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Description du livre Oxford University Press Inc, United States, 2011. Paperback. État : New. Revised and updated ed. 234 x 155 mm. Language: English . Brand New Book. Our understanding of how the human brain performs mathematical calculations is far from complete, but in recent years there have been many exciting breakthroughs by scientists all over the world. Now, in The Number Sense, Stanislas Dehaene offers a fascinating look at this recent research, in an enlightening exploration of the mathematical mind. Dehaene begins with the eye-opening discovery that animals-including rats, pigeons, raccoons, and chimpanzees-can perform simple mathematical calculations, and that human infants also have a rudimentary number sense. Dehaene suggests that this rudimentary number sense is as basic to the way the brain understands the world as our perception of color or of objects in space, and, like these other abilities, our number sense is wired into the brain. These are but a few of the wealth of fascinating observations contained here. We also discover, for example, that because Chinese names for numbers are so short, Chinese people can remember up to nine or ten digits at a time-English-speaking people can only remember seven. The book also explores the unique abilities of idiot savants and mathematical geniuses, and we meet people whose minute brain lesions render their mathematical ability useless. This new and completely updated edition includes all of the most recent scientific data on how numbers are encoded by single neurons, and which brain areas activate when we perform calculations. Perhaps most important, The Number Sense reaches many provocative conclusions that will intrigue anyone interested in learning, mathematics, or the mind. A delight. -Ian Stewart, New Scientist Read The Number Sense for its rich insights into matters as varying as the cuneiform depiction of numbers, why Jean Piaget s theory of stages in infant learning is wrong, and to discover the brain regions involved in the number sense. -The New York Times Book Review Dehaene weaves the latest technical research into a remarkably lucid and engrossing investigation. Even readers normally indifferent to mathematics will find themselves marveling at the wonder of minds making numbers. -Booklist. N° de réf. du libraire AOP9780199753871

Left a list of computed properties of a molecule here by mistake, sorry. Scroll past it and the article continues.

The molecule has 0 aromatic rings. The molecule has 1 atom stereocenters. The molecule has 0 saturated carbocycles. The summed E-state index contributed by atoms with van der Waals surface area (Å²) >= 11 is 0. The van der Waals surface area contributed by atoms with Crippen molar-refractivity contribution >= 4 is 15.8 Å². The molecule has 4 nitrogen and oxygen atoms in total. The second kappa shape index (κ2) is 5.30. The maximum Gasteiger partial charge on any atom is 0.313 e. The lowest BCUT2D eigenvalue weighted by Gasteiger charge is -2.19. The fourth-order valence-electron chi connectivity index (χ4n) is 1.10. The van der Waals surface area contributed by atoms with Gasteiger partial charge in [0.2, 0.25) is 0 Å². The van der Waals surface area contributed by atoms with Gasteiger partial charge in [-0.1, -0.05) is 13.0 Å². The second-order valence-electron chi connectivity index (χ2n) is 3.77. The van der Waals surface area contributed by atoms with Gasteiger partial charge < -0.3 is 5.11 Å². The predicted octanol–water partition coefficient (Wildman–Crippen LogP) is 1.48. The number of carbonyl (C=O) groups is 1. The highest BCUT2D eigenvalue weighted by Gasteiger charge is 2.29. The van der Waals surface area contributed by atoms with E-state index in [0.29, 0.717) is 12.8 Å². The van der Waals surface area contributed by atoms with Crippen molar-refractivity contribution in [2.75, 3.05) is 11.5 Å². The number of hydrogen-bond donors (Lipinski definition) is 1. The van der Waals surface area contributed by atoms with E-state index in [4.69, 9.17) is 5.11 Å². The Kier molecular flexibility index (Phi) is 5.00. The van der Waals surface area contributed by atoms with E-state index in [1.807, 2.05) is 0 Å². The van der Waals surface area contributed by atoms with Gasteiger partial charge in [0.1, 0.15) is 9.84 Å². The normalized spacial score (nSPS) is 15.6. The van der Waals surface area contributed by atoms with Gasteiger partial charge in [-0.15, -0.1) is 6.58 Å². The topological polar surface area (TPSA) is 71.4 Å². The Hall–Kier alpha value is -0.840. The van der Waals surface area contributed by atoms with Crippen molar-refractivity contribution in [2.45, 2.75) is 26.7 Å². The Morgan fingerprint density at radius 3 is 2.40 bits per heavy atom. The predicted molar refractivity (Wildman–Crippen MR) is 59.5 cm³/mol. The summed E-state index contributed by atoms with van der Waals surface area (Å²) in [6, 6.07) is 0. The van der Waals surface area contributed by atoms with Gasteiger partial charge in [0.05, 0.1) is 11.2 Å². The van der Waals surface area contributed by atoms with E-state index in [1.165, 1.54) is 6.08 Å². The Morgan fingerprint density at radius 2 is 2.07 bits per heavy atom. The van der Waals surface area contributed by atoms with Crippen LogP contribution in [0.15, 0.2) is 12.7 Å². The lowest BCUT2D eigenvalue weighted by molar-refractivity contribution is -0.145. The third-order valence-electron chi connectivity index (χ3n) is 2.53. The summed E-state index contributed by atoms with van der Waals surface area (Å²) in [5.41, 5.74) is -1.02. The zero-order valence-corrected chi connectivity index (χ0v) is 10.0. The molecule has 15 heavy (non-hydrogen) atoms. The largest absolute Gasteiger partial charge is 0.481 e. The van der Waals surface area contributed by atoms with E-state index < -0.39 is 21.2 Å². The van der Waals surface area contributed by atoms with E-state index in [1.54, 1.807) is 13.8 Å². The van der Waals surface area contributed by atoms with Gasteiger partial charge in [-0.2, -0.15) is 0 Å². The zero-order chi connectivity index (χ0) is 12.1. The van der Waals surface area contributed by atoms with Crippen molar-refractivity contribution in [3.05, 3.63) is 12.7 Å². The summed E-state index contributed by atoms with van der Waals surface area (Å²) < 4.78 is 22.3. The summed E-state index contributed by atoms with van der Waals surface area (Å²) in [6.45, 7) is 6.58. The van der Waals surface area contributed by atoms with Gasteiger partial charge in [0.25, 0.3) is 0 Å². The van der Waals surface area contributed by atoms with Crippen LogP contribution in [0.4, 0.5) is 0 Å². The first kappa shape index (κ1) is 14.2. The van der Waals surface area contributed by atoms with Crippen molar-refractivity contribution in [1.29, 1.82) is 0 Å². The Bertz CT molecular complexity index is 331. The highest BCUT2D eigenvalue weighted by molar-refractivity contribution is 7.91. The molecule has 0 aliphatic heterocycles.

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Description du livre Oxford University Press Inc. Paperback. État : new. BRAND NEW, The Number Sense: How the Mind Creates Mathematics (Revised and updated ed), Stanislas Dehaene, Our understanding of how the human brain performs mathematical calculations is far from complete, but in recent years there have been many exciting breakthroughs by scientists all over the world. Now, in The Number Sense, Stanislas Dehaene offers a fascinating look at this recent research, in an enlightening exploration of the mathematical mind. Dehaene begins with the eye-opening discovery that animals-including rats, pigeons, raccoons, and chimpanzees-can perform simple mathematical calculations, and that human infants also have a rudimentary number sense. Dehaene suggests that this rudimentary number sense is as basic to the way the brain understands the world as our perception of color or of objects in space, and, like these other abilities, our number sense is wired into the brain. These are but a few of the wealth of fascinating observations contained here. We also discover, for example, that because Chinese names for numbers are so short, Chinese people can remember up to nine or ten digits at a time-English-speaking people can only remember seven. The book also explores the unique abilities of idiot savants and mathematical geniuses, and we meet people whose minute brain lesions render their mathematical ability useless. This new and completely updated edition includes all of the most recent scientific data on how numbers are encoded by single neurons, and which brain areas activate when we perform calculations. Perhaps most important, The Number Sense reaches many provocative conclusions that will intrigue anyone interested in learning, mathematics, or the mind. "A delight." -Ian Stewart, New Scientist "Read The Number Sense for its rich insights into matters as varying as the cuneiform depiction of numbers, why Jean Piaget's theory of stages in infant learning is wrong, and to discover the brain regions involved in the number sense." -The New York Times Book Review "Dehaene weaves the latest technical research into a remarkably lucid and engrossing investigation. Even readers normally indifferent to mathematics will find themselves marveling at the wonder of minds making numbers." -Booklist. N° de réf. du libraire B9780199753871

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Description du livre 2011. Paperback. État : New. Revised and updated ed. 157mm x 23mm x 236mm. Paperback. Our understanding of how the human brain performs mathematical calculations is far from complete, but in recent years there have been many exciting breakthroughs by scientists all over the.Shipping may be from multiple locations in the US or from the UK, depending on stock availability. 316 pages. 0.463. N° de réf. du libraire 9780199753871

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Description du livre OUP USA, 2011. PAP. État : New. New Book. Shipped from UK in 4 to 14 days. Established seller since 2000. N° de réf. du libraire FU-9780199753871

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Description du livre Paperback. État : New. Not Signed; Our understanding of how the human brain performs mathematical calculations is far from complete, but in recent years there have been many exciting breakthroughs by scientists all over the world. Now, in The Number Sense, Stanislas Dehaene offers a fascinating look at this recent research, in an enl. book. N° de réf. du libraire ria9780199753871_rkm